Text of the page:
An innovative experiment underway on the International Space Station could help researchers make new progress in the fight against aggressive neurodegenerative diseases such as Alzheimer's and Parkinson's.
The Ring-Sheared Drop experiment, developed and led by Teledyne Brown Engineering of Huntsville, Alabama, will be housed in the station's Microgravity Science Glovebox to enable study of the formation of potentially destructive amyloid fibrils, or protein clusters, like those found in the brain tissue of patients battling neurodegenerative diseases. Such illnesses may cause neurons, the drivers of the human nervous system, to become damaged or inoperative.
Normal brain functions may be disrupted by amyloid fibrils. These proteins can denature -- or lose characteristic properties -- and precipitate out of solution. As they accumulate over time, they may disrupt the healthy function of tissues and organs. In cases of brain function and diseases such as Alzheimer's, that disruption can be profoundly debilitating and even fatal.
"This project is a prime example of the amazing discoveries and advancements possible with partnering between NASA, research and industry," said Jan Hess, president of Teledyne Brown. "Our hope is that this experiment brings the scientific community closer to unlocking the mysteries of this life-altering disease that affects so many people worldwide every day."
In Earth-based experiments, researchers determined that amyloid fibrils may be created by shear flow, or the difference in flow velocity between adjacent layers of a liquid. In the case of ground experiments, that formation is affected by the presence of container walls and by convection, or the circular motion that occurs when warmer liquid rises while cooler liquid descends.
The goal now is to conduct experiments in microgravity -- in a containerless reactor -- where the liquid specimens form spherical drops, containing themselves via surface tension. Researchers will "pin" a droplet of liquid between two rings and cultivate amyloid fibrils for study.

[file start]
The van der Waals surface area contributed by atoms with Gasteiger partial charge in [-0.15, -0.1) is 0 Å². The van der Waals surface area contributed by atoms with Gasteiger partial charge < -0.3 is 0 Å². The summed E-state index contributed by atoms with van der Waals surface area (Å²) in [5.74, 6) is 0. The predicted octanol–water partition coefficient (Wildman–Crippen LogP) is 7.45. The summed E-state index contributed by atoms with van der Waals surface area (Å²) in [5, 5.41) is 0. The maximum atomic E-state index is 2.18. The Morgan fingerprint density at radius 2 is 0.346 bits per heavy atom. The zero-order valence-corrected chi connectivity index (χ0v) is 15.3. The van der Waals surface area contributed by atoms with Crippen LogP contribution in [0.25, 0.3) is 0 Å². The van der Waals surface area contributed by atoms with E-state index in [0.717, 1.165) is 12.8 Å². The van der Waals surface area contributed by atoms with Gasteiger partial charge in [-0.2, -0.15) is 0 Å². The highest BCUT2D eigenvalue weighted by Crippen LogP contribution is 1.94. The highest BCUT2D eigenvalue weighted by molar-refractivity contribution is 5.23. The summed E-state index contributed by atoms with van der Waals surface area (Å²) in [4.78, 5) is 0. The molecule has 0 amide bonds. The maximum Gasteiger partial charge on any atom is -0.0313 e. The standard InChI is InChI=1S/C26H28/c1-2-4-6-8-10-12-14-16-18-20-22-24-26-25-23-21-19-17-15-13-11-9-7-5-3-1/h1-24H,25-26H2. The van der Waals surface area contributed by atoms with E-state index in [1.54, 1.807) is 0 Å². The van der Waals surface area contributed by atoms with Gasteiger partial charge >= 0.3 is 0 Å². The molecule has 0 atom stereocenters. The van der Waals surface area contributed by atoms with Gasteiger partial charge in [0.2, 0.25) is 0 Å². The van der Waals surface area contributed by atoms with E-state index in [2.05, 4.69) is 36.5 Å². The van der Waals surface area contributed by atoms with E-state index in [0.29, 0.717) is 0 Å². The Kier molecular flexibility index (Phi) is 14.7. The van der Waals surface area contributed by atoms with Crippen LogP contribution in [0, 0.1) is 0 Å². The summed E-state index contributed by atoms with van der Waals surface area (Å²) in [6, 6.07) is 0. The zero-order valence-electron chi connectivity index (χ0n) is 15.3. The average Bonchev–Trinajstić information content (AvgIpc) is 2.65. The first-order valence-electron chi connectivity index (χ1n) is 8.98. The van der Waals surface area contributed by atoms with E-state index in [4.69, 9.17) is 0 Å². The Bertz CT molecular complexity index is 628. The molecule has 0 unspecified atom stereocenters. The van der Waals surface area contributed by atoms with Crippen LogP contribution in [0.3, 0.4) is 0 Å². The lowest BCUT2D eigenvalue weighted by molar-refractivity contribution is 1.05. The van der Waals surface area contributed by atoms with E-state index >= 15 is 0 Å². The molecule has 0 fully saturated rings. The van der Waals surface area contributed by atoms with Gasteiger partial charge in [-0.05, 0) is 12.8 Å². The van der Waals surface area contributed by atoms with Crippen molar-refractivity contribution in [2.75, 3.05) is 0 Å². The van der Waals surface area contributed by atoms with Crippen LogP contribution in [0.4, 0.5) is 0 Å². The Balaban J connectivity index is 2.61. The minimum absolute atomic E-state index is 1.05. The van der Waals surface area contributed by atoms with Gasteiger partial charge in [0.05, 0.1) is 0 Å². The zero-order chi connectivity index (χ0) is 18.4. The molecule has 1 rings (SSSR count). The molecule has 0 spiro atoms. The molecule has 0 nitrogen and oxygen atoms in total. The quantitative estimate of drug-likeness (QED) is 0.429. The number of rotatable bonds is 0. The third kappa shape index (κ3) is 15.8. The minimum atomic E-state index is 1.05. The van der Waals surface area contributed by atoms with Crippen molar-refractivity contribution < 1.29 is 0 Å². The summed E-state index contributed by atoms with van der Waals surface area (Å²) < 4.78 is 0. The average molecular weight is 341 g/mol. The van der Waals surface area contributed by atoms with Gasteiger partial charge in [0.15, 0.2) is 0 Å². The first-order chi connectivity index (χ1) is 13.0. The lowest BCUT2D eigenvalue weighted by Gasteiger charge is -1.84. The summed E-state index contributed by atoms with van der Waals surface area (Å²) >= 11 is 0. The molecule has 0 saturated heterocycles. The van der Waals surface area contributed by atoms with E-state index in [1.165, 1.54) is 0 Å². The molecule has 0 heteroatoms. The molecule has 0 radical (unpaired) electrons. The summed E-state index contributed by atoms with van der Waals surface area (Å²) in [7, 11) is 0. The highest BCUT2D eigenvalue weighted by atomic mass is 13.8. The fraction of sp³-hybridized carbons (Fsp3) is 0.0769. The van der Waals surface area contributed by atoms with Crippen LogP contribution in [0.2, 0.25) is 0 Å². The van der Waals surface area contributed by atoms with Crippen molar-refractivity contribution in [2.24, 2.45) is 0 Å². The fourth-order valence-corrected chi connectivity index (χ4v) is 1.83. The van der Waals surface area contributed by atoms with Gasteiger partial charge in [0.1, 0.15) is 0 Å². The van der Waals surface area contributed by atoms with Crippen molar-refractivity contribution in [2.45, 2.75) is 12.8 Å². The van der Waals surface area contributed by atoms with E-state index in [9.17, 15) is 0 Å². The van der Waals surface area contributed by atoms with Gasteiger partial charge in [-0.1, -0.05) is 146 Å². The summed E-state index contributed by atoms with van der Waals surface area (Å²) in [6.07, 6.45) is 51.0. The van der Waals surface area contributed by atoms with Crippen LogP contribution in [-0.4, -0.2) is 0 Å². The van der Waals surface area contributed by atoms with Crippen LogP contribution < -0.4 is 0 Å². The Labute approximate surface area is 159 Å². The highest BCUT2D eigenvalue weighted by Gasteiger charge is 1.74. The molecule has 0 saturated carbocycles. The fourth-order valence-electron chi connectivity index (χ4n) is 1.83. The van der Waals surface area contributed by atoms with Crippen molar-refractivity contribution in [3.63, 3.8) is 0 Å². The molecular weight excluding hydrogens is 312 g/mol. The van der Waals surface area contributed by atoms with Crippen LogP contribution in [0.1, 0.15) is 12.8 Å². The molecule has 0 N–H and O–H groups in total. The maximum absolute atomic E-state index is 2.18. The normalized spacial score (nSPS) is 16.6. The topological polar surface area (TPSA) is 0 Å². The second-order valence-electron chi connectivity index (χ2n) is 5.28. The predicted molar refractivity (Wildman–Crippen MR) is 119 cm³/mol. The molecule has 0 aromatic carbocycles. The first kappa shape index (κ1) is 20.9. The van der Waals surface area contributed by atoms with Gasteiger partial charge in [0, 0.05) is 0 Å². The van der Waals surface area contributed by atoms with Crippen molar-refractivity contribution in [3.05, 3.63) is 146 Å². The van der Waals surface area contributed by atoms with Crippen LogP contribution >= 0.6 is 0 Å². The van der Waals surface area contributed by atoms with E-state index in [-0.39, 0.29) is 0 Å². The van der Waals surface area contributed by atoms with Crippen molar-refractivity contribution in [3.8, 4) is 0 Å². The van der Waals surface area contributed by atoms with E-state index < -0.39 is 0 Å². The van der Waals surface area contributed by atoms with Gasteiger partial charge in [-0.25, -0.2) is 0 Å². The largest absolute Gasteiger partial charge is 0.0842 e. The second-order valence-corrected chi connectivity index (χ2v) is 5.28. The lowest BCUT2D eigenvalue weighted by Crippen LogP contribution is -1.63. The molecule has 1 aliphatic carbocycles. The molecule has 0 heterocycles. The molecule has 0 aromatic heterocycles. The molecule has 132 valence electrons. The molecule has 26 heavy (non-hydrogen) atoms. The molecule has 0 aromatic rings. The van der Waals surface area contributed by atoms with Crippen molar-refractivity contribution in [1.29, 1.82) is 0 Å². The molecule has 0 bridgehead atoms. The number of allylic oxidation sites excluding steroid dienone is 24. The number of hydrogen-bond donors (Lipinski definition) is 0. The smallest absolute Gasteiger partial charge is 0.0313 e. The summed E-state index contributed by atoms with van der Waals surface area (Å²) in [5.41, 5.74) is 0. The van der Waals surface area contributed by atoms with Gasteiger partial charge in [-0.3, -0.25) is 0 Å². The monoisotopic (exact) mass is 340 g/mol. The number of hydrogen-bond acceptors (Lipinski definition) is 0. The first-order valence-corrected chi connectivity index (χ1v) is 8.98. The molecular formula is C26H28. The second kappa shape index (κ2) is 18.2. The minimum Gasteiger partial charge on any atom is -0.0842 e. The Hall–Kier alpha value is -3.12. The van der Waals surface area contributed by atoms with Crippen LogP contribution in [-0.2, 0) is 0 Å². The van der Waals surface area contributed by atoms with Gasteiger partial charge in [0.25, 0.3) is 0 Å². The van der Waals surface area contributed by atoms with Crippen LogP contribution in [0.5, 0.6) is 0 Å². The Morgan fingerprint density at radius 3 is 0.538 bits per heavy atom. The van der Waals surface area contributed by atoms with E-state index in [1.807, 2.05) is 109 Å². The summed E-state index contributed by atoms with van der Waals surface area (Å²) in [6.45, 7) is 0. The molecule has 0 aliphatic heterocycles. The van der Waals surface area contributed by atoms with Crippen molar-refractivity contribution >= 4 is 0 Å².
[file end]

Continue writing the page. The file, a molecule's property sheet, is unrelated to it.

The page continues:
"Experimentation in microgravity affords the opportunity to study amyloid fibril formation under conditions that eliminate unwanted effects such as contact with solid walls which can affect the results of normal laboratory experiments," said Kevin Depew, a researcher in the ISS Projects Office, part of the Human Exploration Development and Operations Office at NASA's Marshall Space Flight Center in Huntsville. "The team has worked very hard and we are expecting a great return."
The project partners, led by principal investigator Amir Hirsa at Rensselaer Polytechnic Institute of Troy, New York, also seek to extend the value of their innovative experiment hardware for other uses, adapting the Ring-Sheared Drop facility as a space-based bioreactor, customizable for other fluid studies or to grow and study cells, bacteria, algae and other materials.
The experiment was launched to the station in July on a SpaceX commercial resupply services mission. Experiments began in September, and the study is expected to continue at least two years. Under contract to Marshall, Teledyne Brown developed the hardware with funding from the Space Life & Physical Sciences Research & Applications Division of NASA's Human Exploration & Operations Mission Directorate. Rensselaer Polytechnic Institute and Emerald City Initiatives of Huntsville also partnered on the project. Marshall manages the Microgravity Science Glovebox for NASA.